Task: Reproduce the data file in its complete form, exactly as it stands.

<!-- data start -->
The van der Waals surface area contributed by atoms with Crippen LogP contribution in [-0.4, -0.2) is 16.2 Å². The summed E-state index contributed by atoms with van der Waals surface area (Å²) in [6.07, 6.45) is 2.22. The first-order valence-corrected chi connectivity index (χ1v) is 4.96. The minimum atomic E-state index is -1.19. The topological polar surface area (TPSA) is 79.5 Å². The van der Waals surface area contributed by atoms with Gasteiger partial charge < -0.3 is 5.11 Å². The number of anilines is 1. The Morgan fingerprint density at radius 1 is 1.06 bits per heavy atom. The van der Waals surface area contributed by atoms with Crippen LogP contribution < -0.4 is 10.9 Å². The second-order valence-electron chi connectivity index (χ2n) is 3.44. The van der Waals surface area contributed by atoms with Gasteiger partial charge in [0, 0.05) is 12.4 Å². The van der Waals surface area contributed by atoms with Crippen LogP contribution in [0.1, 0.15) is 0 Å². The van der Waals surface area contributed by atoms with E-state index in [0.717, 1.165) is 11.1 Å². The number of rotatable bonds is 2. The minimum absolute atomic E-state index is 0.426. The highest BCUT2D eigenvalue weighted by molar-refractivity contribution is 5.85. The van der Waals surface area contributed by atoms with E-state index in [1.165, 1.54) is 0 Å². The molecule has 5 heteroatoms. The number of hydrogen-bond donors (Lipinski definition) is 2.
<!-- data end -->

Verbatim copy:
The van der Waals surface area contributed by atoms with Crippen LogP contribution in [-0.4, -0.2) is 16.2 Å². The summed E-state index contributed by atoms with van der Waals surface area (Å²) in [6.07, 6.45) is 2.22. The first-order valence-corrected chi connectivity index (χ1v) is 4.96. The minimum atomic E-state index is -1.19. The topological polar surface area (TPSA) is 79.5 Å². The van der Waals surface area contributed by atoms with Gasteiger partial charge < -0.3 is 5.11 Å². The number of anilines is 1. The Morgan fingerprint density at radius 1 is 1.06 bits per heavy atom. The van der Waals surface area contributed by atoms with Crippen LogP contribution < -0.4 is 10.9 Å². The second-order valence-electron chi connectivity index (χ2n) is 3.44. The van der Waals surface area contributed by atoms with Gasteiger partial charge in [0, 0.05) is 12.4 Å². The van der Waals surface area contributed by atoms with Crippen LogP contribution in [0.1, 0.15) is 0 Å². The van der Waals surface area contributed by atoms with E-state index in [0.717, 1.165) is 11.1 Å². The number of rotatable bonds is 2. The minimum absolute atomic E-state index is 0.426. The highest BCUT2D eigenvalue weighted by molar-refractivity contribution is 5.85. The van der Waals surface area contributed by atoms with E-state index in [1.165, 1.54) is 0 Å². The molecule has 5 heteroatoms. The number of hydrogen-bond donors (Lipinski definition) is 2.